Friday, August 24, 2012
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Fort Lewis Elementary in budgetary cross hairs

No decision has been made, the Roanoke County superintendent said, but the school may close.

Roanoke County schools Superintendent Lorraine Lange met with teachers at Fort Lewis Elementary earlier this week to let them know closing the school after this academic year is a real possibility, as the division faces another financial crunch when budgeting for 2013-14.

"No decision has been made," Lange said Thursday morning. "Between saving jobs and closing a school, I would close a school."

The school board over the weekend held a preliminary discussion about the 2013-14 fiscal year budget. Closing Fort Lewis and transferring its students to Glenvar and Masons Cove elementary schools came up as a way to save about $450,000 annually after the first year.

"It's an emotional issue," Lange said. "I thought it was fair to talk about it now ... rather than wait and do it in March. It may not happen. It may."

There are several variables that won't be absolute for several months, including how much state and local funding the division will receive.

"The board of supervisors has not come out and said anything really optimistic," said Penny Hodge, the assistant superintendent of finance.

The schools and county use a revenue sharing agreement to provide the funding for the division's operating budget, which includes the day-to-day costs of running its schools. The school board may see no increase or it may face a reduced local allocation given the current economic conditions.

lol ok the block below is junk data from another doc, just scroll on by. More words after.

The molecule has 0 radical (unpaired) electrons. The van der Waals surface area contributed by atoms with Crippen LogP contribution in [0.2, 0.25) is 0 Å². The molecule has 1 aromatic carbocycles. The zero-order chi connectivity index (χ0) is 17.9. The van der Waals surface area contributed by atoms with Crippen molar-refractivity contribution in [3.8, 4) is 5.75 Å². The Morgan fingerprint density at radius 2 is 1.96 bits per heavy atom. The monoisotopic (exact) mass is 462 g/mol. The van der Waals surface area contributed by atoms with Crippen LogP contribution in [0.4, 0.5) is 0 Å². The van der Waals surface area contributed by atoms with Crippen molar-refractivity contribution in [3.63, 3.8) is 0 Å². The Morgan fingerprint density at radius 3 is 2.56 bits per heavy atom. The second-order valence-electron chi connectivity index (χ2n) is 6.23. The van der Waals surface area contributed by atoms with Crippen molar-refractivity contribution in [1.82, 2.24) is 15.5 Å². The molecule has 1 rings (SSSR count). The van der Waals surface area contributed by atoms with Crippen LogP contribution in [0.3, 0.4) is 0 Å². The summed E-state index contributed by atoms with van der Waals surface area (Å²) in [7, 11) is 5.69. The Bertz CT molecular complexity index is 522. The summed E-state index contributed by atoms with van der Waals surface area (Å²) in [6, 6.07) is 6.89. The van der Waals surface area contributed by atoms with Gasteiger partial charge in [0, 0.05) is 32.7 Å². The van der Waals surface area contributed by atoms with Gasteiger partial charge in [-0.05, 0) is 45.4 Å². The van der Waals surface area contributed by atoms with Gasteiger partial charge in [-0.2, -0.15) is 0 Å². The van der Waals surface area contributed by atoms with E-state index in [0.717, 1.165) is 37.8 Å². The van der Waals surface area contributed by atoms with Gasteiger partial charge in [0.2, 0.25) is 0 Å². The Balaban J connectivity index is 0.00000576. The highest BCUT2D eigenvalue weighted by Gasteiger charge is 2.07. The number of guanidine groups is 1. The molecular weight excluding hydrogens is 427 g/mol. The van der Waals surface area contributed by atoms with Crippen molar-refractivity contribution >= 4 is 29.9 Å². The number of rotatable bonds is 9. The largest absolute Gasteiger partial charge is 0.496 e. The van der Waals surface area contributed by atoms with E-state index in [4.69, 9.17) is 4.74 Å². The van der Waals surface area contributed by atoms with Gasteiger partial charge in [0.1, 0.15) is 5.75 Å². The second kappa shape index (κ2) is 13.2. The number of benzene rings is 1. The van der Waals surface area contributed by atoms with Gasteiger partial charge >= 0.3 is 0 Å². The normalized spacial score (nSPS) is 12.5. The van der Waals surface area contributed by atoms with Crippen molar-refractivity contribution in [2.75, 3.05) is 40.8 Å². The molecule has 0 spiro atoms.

Also, Lange is particularly concerned about sequestration — across-the-board federal cuts of about $395,000 to $461,000 in funds the division receives to educate economically disadvantaged and special needs students. Congress' failure to adopt a budget this year triggered sequestration, but the cuts of 7.8 percent and 9.1 percent have been postponed to 2014.

Regardless of where the funds come from, the division is required by state and federal law and by students' Individualized Education Programs to provide services to students with special needs.

"We still have to keep special ed teachers," Lange said, even though funding for those crucial personnel may be cut.

The school board on Saturday approved spending almost $1 million to install air conditioning in the gymnasiums of the 10 county elementary schools without cooling systems. The board also set aside $72,318 to air-condition the gym at Fort Lewis if the school remains open.

The school board voted to pay for those one-time construction projects from its minor capital budget. The school division, like many government bodies, maintains budgets for capital projects and maintenance of its facilities separate from the operating budget.

An agreement with the board of supervisors allows the school division to put a third of its year-end balance aside for minor capital projects, such as the air conditioning, and the other two-thirds into major capital for big ticket projects, such as rebuilding Cave Spring Middle School.

"We don't really have any choice unless we go back and ask them to change it," Hodge said.

Capital expenditures are usually one-time expenses whereas operational savings, such as closing a school, occur year after year, Lange noted.

Her public discussions with the school board and her meetings with Fort Lewis staff are consistent with the way she and the board handled the closure of Bent Mountain Elementary School in 2010.

Fort Lewis since 2010 has been on the chopping block during the school board's annual budgeting processes. But talks about shuttering the school in western Roanoke County go back further than that. Fort Lewis actually closed temporarily because of low enrollment in the early 1980s, Lange said.

The county school division administers 27 schools and last year served more than 14,000 students. Its operating budget for 2012-13 is about $131 million.

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